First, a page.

by Steven A. Walton.
Architect/Builder: Archie Verville (circumstantial)
Location: 310 Mason Ave., East Hancock
In 1911 Jacob Gartner, owner of Gartner’s Department Store in Hancock, purchased the house at the corner of Mason Ave and White St. in the Quincy Addition as a wedding present for his daughter Lucile (Lucie). The lot had originally been purchased from the Quincy Mining Co. for $1500 by Charles Matthews and wife on 18 Dec. 1909, but Gartner bought it from them on 4 March 1910 for $6400, suggesting the house had already been built. He willed the property to his daughter Lucile and her new husband, Hugo M. Field, on 31 Aug. 1911 (Jacob died in Dec. of that year). He likely had a hand in having the house built in 1910-11 while Hugo and Lucie were living in Moorehead, MN (presumably with his family), having been married on 18 Jan. 1910. Both Hugo and Lucy had been born in Germany, the partners emigrating in 1885 to Hancock and the Fields a decade later to Moorehead, MN. Hugo was a merchant who bought out Jacob Gartner’s clothing department in 1909 and he shortly partnered with Sam M. Stern, to whom he was related on his mother’s side, to form the Stern & Field clothing store chain, with stores across the upper midwest from Michigan to North Dakota (see a store in Ill. and some memories). Field was during his time in Hancock a member of the school board, director for at least one of the banks in town, and member of the Hancock Lodge of Elks.1 After World War I, Hugo undertook a trip to Europe to aid the $14M American Relief Committee efforts to provide in the emergency relief for Russia suffering through the Russian Civil War (Reds vs. Whites following Lenin’s death) and reconstruction and relief efforts in Eastern Europe.2
Lucile (Lucy) was one of three Gartner children and a very similar house was built one block below at 304 Harris Ave. in 1913 for her brother, Isidore. A letter3 to Isidore from the builder of that house, Archie Verville, survives:
I propose to build residence in East Hancock for you, similar in every respect to Mr. Hugo Field’s house with the following changes. Basement to be the same with the same kind of heating plant. First floor rooms to be same except the alcove off from the dining room to be omitted and parlor and dining rooms made longer. Fire place to be omitted and build in buffet in dining room. Parlor, dining room, hall vestibule, and main stairs to be finished in oak with maple floors. Second floor to be divided for three bedrooms and bathroom with clothes closet for each bedroom. This floor to be partitioned to suit owner. Attic to have one room finished for servant. House to be veneered first story with same kind of brick as H. Field’s house or other brick to cost same price per thousand. Porch to be built full width of house. House to be furnished with storm windows andhalf window screens and door screens. All plumbing, heating, plastering and finish to have same general appearance as H. Field’s house.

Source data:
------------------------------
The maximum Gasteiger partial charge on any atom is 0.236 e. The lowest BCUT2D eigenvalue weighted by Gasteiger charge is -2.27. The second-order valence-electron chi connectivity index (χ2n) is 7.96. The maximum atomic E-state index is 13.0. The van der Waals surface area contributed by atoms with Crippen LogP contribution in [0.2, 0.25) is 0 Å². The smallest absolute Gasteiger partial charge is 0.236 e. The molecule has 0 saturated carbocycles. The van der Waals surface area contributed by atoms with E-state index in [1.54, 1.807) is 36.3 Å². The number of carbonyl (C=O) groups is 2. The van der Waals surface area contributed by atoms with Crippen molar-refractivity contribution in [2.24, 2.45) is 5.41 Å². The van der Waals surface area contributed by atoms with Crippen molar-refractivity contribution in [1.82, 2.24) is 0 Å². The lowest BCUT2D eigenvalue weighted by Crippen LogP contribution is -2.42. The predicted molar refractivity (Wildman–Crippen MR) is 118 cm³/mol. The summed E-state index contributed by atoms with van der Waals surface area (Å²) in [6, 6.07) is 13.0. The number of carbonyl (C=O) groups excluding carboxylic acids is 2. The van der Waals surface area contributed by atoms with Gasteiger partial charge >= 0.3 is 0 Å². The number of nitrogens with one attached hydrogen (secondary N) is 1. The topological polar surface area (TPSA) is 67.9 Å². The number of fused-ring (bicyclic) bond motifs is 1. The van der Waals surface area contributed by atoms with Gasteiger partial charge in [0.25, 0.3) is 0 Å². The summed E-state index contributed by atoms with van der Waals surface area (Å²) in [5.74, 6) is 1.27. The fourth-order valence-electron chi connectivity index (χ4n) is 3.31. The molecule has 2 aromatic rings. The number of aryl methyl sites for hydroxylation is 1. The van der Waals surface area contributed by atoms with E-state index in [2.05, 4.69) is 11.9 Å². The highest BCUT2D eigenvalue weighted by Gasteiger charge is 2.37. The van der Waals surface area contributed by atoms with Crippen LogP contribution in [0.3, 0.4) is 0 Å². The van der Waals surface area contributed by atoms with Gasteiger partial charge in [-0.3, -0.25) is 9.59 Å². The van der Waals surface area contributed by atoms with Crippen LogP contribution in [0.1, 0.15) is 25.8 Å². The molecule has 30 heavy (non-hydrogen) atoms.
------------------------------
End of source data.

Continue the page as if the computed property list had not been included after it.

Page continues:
From this it is assumed that Verville had been the builder and likely architect of the Field house as well. The two houses (as well as another at 309 Mason) are indeed all of the bungaloid style and share many of the same general layout (all are a modified Foursquare with one quadrant a L- or C-shaped stairwell with single-rise servant stairs immediately behind) and detail features, though at various levels of refinement and orientation. For example, 309 Mason was built as a perfect mirror image of 310 Mason, but the stair balustrade spindles and front entry tiles are less refined. The neighborhood was built for the merchant gentry of Hancock and their new-found prosperity int hearty twentieth century: Lucile and Hugo’s neighbors to the west, for example, were Henry L. Baer and his wife Hattie. By 1916, Baer was vice-pres Northern Michigan Building & Loan Assn. and vice-president of Superior National Bank of Hancock. He also served as the second mayor of Hancock.
In 1928 the house was sold to Addison Finch, a bookkeeping clerk formerly residing at 309 Water St., Hancock, and his wife Florence for $1.00, suggesting the Finches were somehow related to the Fields. Hugo and Lucy and their children moved to Akron, OH in 1926 and Hugo had the later ‘distinction’ of dying in a freak explosion at the Cleveland Clinic in 1929 while there for cancer treatment. Lucy then moved to Waterloo, IA, to live with her son and his family. The house remained in the Finch Family until the 1970s.
- Gordon G Barkell, Hancock, Michigan Centennial, 1863-1963 (Hancock: Hancock Centennial Committee, 1963), pp. 85-86.
- Flint Journal, Nov. 10, 1921.
- Many thanks to Adolph and Janice Cox-Adolphs, current residents in the Isidore Gartner house, for sharing this letter with me.